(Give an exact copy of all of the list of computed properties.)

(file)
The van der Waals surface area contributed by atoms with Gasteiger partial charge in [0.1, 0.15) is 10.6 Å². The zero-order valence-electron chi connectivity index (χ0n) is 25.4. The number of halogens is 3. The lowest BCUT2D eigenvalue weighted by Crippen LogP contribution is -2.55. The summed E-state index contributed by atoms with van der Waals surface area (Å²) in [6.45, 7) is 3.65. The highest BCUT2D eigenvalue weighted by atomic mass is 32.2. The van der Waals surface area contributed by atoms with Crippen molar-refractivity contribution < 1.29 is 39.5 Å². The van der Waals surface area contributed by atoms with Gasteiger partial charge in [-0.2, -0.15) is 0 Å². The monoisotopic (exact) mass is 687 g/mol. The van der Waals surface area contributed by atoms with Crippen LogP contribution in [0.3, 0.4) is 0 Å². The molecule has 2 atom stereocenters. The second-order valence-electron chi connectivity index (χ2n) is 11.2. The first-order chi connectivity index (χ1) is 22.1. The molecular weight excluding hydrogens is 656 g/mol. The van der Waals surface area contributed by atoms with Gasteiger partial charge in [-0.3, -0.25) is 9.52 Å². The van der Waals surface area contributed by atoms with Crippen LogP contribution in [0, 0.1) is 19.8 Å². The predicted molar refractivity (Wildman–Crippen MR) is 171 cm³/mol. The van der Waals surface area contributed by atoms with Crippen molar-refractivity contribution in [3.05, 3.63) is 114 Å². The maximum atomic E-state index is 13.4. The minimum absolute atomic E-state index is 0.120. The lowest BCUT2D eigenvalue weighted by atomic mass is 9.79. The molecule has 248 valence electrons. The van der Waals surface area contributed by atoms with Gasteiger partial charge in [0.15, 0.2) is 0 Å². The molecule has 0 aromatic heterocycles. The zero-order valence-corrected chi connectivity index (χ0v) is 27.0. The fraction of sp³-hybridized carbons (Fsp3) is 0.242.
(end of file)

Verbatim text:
The van der Waals surface area contributed by atoms with Gasteiger partial charge in [0.1, 0.15) is 10.6 Å². The zero-order valence-electron chi connectivity index (χ0n) is 25.4. The number of halogens is 3. The lowest BCUT2D eigenvalue weighted by Crippen LogP contribution is -2.55. The summed E-state index contributed by atoms with van der Waals surface area (Å²) in [6.45, 7) is 3.65. The highest BCUT2D eigenvalue weighted by atomic mass is 32.2. The van der Waals surface area contributed by atoms with Crippen molar-refractivity contribution < 1.29 is 39.5 Å². The van der Waals surface area contributed by atoms with Gasteiger partial charge in [-0.2, -0.15) is 0 Å². The monoisotopic (exact) mass is 687 g/mol. The van der Waals surface area contributed by atoms with Crippen LogP contribution in [0.3, 0.4) is 0 Å². The molecule has 2 atom stereocenters. The second-order valence-electron chi connectivity index (χ2n) is 11.2. The first-order chi connectivity index (χ1) is 22.1. The molecular weight excluding hydrogens is 656 g/mol. The van der Waals surface area contributed by atoms with Gasteiger partial charge in [-0.3, -0.25) is 9.52 Å². The van der Waals surface area contributed by atoms with Crippen LogP contribution in [0, 0.1) is 19.8 Å². The predicted molar refractivity (Wildman–Crippen MR) is 171 cm³/mol. The van der Waals surface area contributed by atoms with Crippen molar-refractivity contribution in [3.05, 3.63) is 114 Å². The maximum atomic E-state index is 13.4. The minimum absolute atomic E-state index is 0.120. The lowest BCUT2D eigenvalue weighted by atomic mass is 9.79. The molecule has 248 valence electrons. The van der Waals surface area contributed by atoms with Gasteiger partial charge in [0.15, 0.2) is 0 Å². The molecule has 0 aromatic heterocycles. The zero-order valence-corrected chi connectivity index (χ0v) is 27.0. The fraction of sp³-hybridized carbons (Fsp3) is 0.242.